Let me get back to talking about the present or near future, and some things that are more practical when considering EV's. One student wanted to know about maintenance, repairs, and insurance.
I'm going to talk about maintenance and repairs together. For an EV, that does not have an ICE, clearly there are fewer moving parts and no need for oil changes, but there is still some maintenance. Just like ICE cars, some of this maintenance needs to be done by a mechanic/technician that knows what they're doing. EV's are more complex, with lots of things being computer controlled, even more than a modern ICE car. Finding a qualified technician to work on an EV is difficult right now, because it is still fairly new technology, and not widely popular, yet. For me, because I live in a small town, my local dealership doesn't have anyone that can work on my car, yet. So, I have to drive about 90 miles to the nearest place that can work on it.
As far as insurance cost, I think it is not much different than considering insurance for a normal car. The insurance company looks at the drivers personal information, driving history, and then considers the year, make, model, and so forth, about the car. My insurance cost did go up about 40%, but that is because I went from a paid for 2007 car, to a financed 2017 car.
I would suggest the biggest thing to think about if you might want to buy an EV is still the range. How far do you normally drive to work, school, church, the store, and back home each day? What ever the longest distance is to drive where you need to go and back, should be less than the EV can drive before needing to be recharged. The longest I drive on average to church and then maybe to the store, is around 10 miles. Double that to get me back home, and it is less than the 22 miles I can drive in EV mode. Then I plug-in and recharge in less than 4.5 hours. It is always ready for me the next day.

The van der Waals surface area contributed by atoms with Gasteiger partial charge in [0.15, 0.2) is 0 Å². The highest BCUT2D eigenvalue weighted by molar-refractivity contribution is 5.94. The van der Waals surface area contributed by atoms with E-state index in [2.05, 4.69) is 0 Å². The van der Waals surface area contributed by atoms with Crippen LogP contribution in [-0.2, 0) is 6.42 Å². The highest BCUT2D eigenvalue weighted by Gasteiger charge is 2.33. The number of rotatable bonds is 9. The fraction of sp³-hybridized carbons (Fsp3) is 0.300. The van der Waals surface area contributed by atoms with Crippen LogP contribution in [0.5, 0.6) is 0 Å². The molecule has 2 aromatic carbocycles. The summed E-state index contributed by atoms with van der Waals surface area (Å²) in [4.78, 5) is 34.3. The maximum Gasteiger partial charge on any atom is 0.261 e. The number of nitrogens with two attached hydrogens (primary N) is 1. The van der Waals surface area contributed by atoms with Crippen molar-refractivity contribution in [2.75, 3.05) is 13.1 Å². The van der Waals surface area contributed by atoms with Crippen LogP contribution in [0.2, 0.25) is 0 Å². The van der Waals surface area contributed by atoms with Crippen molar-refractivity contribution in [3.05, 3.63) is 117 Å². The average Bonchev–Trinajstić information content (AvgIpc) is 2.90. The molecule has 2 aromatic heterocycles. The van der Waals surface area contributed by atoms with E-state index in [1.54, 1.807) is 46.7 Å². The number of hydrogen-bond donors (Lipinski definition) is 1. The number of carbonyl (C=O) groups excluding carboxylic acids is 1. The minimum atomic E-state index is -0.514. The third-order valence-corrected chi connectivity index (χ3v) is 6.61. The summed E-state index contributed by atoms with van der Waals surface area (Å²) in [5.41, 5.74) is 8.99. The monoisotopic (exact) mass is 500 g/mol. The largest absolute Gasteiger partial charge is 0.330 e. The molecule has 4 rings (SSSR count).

Something else to think about before getting an EV is the weather. Just like lowering the temperature of water slows the movement of the molecules to form ice, lower temperatures slow the movement of electrons in batteries, reducing their efficiency and effectiveness, resulting in less range. In ideal warm weather conditions, my car will go 22 miles in EV. But in freezing temperatures, the range is cut in half, to about 11 miles.
To finish this post, I want to talk about some of the features of my car. Auto manufactures are always coming out with new features with each new model. Some of the features have to do with safety. Some of the cool safety features that my car has are: BSW (blind spot warning), RCTW (rear cross-traffic warning), as well as other standard safety features found on many other cars. My car also scored very well when it comes to crash safety. And my car has a really cool feature called 'Active Park Assist', which basically allows the car to parallel park itself, while the driver only needs to control the speed at which the car parks, and then stop the car when it is finished.
I really enjoy my PHEV. The more I use the EV mode, the less gas I need to buy. And when I am on long road trips, the hybrid mode gives me an average of 40 miles per gallon. One of the things I like most about my new car, is that it is connected to my smartphone, allowing me to monitor and control several functions of the car. I can remotely lock, unlock, and start my car from anywhere. I can program a time I want to leave, and the temperature I like it to be inside the car, so the car will automatically adjust the interior temperature so it is at the temperature I want when I am ready to leave. I can even see a location of my car on a map on my phone. If I wanted to, I could even program the key so if I let someone else drive the car, they could not exceed the speed limit. And the key itself is also one of my favorite parts of the car. I never have to take the key out of my pocket to unlock, lock, or start the car. This means no more laying the keys down and losing them, or locking them in the car.